After almost giving up on JJ Abrams’ Fringe after a borderline-mundane first season, I sat down with season two of the series to see if it had improved. There wasn’t anything wrong with season one, per se, it just didn’t make me feel like I was missing out on much when I didn’t bother DVR’ing season two. I’m happy to report, then, that not only does Fringe improve in season two, it nearly becomes a completely different show. Full review’s after the jump, folks.
First, I should say this: Because Fringe is in its third season– in other words: because you’ve probably already decided whether or not you’re a fan of this series– I’m going to assume that the people reading this review already have a working knowledge of the show’s plotline and characters (as well as the twists and turns that occurred during the show’s first two seasons). If you’ve never seen an episode of Fringe, don’t know whether or not you’d like the series, and have decided to let this review make the decision for you: Yes, watch Fringe, but be aware that season one takes its time getting to where it needs to go in order to be a fully-functioning, bad-ass sci-fi/mystery series. But stop reading this review now; you may end up spoiling some of the show’s better twists for yourself.
Now that we’re all where we need to be: Good God, does Fringe get better in season two. I picked up season one on Blu-ray before I’d ever seen an episode of the series– based on a recommendation from a similarly geeky friend of mine– only to discover that the vast majority of Fringe‘s first season was spent performing what felt like a very elaborate cover version of The X-Files: there’s the FBI team that’s investigating strange occurrences, the otherworldly supporting characters with mysterious names, the sexual tension between the two lead investigators– it was all there, but despite its best efforts, a knockoff was still a knockoff. At the very end of season one, it became clear that there was much more to Fringe than season one had let on, and so I decided to give the show a stay of execution in my household: I’d give season two a shot, and if it could deliver on the promise of the first season’s finale, well, then we might be onto something.
And, y’know what? That’s precisely what happened. After spending the majority of season one establishing the characters and finding the right tone for the series (or, if you wanna be cynical about it: after learning that people didn’t want another X-Files knockoff), JJ Abrams, Alex Kurtzman, and Roberto Orci transformed Fringe into the best show of its kind since, yes, The X-Files. Believe me, if you watched a handful of episodes from season one and decided that this show wasn’t lighting your fire, you need to give it another shot: In season two, Fringe becomes a completely different animal, and it’s lightyears better than anything that we saw during that water-treading first season.
At the end of season one, Fringe agent Olivia Dunham (played solidly– if a little stiffly– by Anna Torv) learned that “there’s more than one of everything”: our world exists right next to another version of our world. One can’t travel between these worlds easily, but once there, you might discover all manner of strange differences. For instance, the World Trade Center’s still standing in “their” world. They’ve also got the version of Back to The Future that starred Eric Stoltz, a musical called “Dogs”, and a whole bunch of technology that’s just a little more advanced than what we’ve been able to create. One of season two’s greatest pleasures is discovering the differences between our world and “theirs”, and Fringe is smart to let a large portion of season two take place within this alternate world.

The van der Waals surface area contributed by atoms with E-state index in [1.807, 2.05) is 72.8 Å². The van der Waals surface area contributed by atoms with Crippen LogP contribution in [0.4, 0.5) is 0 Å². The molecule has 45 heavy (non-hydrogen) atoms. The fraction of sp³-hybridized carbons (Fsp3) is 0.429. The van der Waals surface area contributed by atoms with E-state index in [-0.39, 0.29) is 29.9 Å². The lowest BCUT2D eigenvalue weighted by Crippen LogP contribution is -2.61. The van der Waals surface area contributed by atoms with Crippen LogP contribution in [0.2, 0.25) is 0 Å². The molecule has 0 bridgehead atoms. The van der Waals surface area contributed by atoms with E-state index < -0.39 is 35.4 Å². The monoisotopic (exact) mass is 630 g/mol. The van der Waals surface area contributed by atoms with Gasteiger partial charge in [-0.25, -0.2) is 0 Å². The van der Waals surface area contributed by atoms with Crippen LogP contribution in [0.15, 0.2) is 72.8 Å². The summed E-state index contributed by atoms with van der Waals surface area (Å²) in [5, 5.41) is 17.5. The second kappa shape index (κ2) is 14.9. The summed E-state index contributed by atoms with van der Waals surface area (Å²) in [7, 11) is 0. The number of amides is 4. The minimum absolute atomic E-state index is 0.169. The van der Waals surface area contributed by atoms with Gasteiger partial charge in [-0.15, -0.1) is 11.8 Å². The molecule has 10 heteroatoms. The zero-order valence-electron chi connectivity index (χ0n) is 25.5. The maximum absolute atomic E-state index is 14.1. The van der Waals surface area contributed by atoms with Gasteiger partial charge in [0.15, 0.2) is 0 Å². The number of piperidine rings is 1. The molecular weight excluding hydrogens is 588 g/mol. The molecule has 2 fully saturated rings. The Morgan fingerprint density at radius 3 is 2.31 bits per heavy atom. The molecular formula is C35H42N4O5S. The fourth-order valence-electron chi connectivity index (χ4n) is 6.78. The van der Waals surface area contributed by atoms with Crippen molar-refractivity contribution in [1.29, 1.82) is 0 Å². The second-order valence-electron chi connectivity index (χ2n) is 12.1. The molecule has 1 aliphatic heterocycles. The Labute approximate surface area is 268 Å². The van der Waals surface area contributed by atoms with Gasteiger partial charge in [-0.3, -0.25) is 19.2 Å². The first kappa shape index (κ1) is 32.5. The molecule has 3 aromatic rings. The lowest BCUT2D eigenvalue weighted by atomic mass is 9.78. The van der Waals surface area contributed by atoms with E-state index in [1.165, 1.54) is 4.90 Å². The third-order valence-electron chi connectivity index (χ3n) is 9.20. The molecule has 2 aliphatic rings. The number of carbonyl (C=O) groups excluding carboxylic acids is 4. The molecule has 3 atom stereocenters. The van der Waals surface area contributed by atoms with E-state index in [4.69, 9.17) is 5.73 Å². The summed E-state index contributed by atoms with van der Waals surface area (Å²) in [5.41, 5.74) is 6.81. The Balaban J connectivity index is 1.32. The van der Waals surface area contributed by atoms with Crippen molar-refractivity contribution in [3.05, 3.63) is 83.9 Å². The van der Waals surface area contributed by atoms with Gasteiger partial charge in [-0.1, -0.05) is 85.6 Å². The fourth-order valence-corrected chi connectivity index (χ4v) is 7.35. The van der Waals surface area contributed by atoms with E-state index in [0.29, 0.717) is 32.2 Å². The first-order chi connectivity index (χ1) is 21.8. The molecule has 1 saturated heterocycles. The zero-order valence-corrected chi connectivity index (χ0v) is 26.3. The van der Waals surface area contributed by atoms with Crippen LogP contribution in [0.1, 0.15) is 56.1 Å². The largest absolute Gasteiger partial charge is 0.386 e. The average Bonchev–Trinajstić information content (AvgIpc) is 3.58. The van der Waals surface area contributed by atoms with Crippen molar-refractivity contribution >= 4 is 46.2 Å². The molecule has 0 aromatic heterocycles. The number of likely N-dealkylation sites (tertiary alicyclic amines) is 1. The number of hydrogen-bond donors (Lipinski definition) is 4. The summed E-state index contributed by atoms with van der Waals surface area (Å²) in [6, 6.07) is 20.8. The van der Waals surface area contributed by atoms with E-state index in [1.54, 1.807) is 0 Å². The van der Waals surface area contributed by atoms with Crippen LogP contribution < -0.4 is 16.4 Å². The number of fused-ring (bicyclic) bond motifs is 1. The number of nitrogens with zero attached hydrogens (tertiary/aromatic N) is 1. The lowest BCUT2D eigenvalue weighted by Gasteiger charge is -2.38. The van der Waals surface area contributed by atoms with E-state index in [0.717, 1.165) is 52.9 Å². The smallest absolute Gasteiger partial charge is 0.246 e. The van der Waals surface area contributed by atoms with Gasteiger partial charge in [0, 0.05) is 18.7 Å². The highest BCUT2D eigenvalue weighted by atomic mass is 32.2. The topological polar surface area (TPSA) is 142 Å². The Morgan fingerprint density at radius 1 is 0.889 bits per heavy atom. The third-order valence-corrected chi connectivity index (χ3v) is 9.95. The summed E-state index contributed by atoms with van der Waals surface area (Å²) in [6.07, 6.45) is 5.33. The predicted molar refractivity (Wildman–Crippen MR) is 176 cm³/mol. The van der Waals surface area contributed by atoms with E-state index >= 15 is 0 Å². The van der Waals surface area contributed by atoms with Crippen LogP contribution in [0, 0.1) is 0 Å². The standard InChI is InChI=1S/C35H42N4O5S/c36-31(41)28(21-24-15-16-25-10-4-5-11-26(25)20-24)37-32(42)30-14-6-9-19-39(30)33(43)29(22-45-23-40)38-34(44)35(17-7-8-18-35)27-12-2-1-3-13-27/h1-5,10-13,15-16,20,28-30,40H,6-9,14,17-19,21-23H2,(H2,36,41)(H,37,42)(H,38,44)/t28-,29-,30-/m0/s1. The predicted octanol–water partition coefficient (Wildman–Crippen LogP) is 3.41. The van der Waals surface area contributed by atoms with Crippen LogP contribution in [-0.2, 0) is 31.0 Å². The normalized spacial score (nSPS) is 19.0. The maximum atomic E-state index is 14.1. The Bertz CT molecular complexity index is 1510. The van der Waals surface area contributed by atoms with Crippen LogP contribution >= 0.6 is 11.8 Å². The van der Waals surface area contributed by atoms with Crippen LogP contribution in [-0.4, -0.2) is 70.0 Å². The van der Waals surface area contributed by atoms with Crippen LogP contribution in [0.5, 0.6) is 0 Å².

The overall plotline for season two revolves around Olivia, Peter (Josh Jackson) Bishop, and Walter (John Noble) Bishop dealing with the existence of this other world. The problem I had with season one was that most episodes followed the same format: introduce some weird activity, send in the Fringe team, utilize Walter’s past scientific research experience to solve said mystery, rinse, repeat– It got old. There’s a handful of standalone episodes that follow that format, but even in those episodes there tends to be a connection to this new piece of mythology. Season two isn’t just a “mystery of the week” show anymore: now Fringe is actually about something.
All of that wouldn’t matter, of course, if Fringe didn’t have a solid cast, and it certainly does. As I briefly mentioned before, Anna Torv’s Olivia is the de facto leader of the show, but she’s never been the draw for me. Olivia’s always seemed like a bit of a stick-in-the-mud (something that they’ve rectified with a twist late in season two that’s continued into season three; you’ll have to watch it to find out) to me, but John Noble’s Walter is one of the most entertaining characters on television (performed by one of the best actors working on television). Joshua Jackson’s Peter is good– even though he can pull off a cheesy line-reading from time to time– and Lost‘s Lance Reddick does stellar work as the Fringe Division’s overseer. The show rotates in guest stars from time to time, but never names that are big enough to distract from the series itself. Overall, Fringe has a very good cast, but it’s overshadowed by the consistently great writing and sometimes surprisingly high production values: it really is one of the best-looking shows on TV (and even better looking on Blu-ray, but more on that in a moment).